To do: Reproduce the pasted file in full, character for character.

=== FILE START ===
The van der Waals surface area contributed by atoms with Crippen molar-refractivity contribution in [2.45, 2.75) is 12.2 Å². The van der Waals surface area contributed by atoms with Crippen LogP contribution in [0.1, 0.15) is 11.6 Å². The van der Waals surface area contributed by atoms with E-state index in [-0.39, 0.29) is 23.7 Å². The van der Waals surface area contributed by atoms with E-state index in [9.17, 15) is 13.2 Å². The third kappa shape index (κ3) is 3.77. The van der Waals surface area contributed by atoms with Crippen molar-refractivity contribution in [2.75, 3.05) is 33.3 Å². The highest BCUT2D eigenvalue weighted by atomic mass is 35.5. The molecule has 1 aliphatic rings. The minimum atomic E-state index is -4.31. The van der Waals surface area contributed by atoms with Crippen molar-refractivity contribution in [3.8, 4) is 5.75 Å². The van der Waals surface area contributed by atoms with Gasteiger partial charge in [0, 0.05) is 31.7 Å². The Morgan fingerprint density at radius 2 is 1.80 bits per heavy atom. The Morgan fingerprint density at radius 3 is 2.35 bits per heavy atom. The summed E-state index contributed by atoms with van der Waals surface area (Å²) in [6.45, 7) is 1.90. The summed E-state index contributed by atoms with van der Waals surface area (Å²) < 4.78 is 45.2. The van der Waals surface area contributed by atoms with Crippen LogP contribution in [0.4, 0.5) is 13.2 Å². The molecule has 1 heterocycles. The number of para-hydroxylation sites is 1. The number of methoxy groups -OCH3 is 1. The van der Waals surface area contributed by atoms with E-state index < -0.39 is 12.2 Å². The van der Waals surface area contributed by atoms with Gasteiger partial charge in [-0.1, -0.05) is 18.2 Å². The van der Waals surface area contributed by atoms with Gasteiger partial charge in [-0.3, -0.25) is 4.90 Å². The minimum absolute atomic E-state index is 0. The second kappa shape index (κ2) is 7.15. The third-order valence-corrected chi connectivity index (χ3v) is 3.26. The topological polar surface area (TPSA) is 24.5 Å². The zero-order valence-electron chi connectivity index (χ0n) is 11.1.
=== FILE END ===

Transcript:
The van der Waals surface area contributed by atoms with Crippen molar-refractivity contribution in [2.45, 2.75) is 12.2 Å². The van der Waals surface area contributed by atoms with Crippen LogP contribution in [0.1, 0.15) is 11.6 Å². The van der Waals surface area contributed by atoms with E-state index in [-0.39, 0.29) is 23.7 Å². The van der Waals surface area contributed by atoms with E-state index in [9.17, 15) is 13.2 Å². The third kappa shape index (κ3) is 3.77. The van der Waals surface area contributed by atoms with Crippen molar-refractivity contribution in [2.75, 3.05) is 33.3 Å². The highest BCUT2D eigenvalue weighted by atomic mass is 35.5. The molecule has 1 aliphatic rings. The minimum atomic E-state index is -4.31. The van der Waals surface area contributed by atoms with Crippen molar-refractivity contribution in [3.8, 4) is 5.75 Å². The van der Waals surface area contributed by atoms with Gasteiger partial charge in [0, 0.05) is 31.7 Å². The Morgan fingerprint density at radius 2 is 1.80 bits per heavy atom. The Morgan fingerprint density at radius 3 is 2.35 bits per heavy atom. The summed E-state index contributed by atoms with van der Waals surface area (Å²) in [6.45, 7) is 1.90. The summed E-state index contributed by atoms with van der Waals surface area (Å²) < 4.78 is 45.2. The van der Waals surface area contributed by atoms with Crippen LogP contribution in [0.4, 0.5) is 13.2 Å². The molecule has 1 heterocycles. The number of para-hydroxylation sites is 1. The number of methoxy groups -OCH3 is 1. The van der Waals surface area contributed by atoms with E-state index < -0.39 is 12.2 Å². The van der Waals surface area contributed by atoms with Gasteiger partial charge in [-0.1, -0.05) is 18.2 Å². The van der Waals surface area contributed by atoms with Gasteiger partial charge in [-0.3, -0.25) is 4.90 Å². The minimum absolute atomic E-state index is 0. The second kappa shape index (κ2) is 7.15. The third-order valence-corrected chi connectivity index (χ3v) is 3.26. The topological polar surface area (TPSA) is 24.5 Å². The zero-order valence-electron chi connectivity index (χ0n) is 11.1.